How I started my own practice and what I have learned (so far).

The past two months have been both exhilarating and daunting as I have embarked on this great adventure of solo-preneurship by opening my own law practice. In the short period of time since I opened my doors, I have fielded questions and comments from several colleagues and friends which included statements on “how brave” I was to honest and curious questions wondering how I actually did it.

Truthfully, the doing was the easiest part. I’m a lawyer – so actually doing things is not difficult. I am accustomed to having an overwhelming to-do list every day so checking things off was relatively routine. Lining up the major components of a law practice included legally establishing the business entity, setting up the appropriate bank accounts, procuring malpractice insurance, purchasing the multitude of software programs necessary to run a law practice, designing a website, securing office space, purchasing business cards and letterhead, setting up an email account, and establishing firm accounts at the various courthouses, among several other items.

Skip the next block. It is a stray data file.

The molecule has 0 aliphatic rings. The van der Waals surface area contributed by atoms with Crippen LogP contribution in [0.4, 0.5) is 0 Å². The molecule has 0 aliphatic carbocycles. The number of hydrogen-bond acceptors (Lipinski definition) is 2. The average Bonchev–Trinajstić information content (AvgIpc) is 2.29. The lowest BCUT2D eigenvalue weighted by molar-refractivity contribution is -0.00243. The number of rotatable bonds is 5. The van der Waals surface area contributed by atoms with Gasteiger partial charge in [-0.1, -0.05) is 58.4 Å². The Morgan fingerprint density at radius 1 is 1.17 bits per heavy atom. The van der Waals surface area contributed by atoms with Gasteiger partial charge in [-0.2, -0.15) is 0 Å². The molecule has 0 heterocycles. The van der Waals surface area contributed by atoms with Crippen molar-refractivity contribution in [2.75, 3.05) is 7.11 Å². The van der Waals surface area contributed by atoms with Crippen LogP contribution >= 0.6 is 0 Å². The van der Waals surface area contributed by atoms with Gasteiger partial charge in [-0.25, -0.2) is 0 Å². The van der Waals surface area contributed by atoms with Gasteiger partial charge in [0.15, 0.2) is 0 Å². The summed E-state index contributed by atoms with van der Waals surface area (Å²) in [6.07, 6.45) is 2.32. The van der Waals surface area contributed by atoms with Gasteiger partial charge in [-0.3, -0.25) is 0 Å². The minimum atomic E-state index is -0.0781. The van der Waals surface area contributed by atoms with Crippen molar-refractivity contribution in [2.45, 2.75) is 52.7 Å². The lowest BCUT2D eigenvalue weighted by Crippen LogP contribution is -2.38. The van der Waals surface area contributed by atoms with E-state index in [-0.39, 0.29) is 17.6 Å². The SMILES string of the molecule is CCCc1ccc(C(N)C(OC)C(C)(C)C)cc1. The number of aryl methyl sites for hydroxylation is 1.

What was much more mentally taxing was thinking about everything that needed to be done and worrying when things went wrong. And they did go wrong. I set up my business during COVID after all. Matters which would have been routine in January took weeks to get done simply because government and financial offices were altogether closed or working with a drastically reduced remote staff.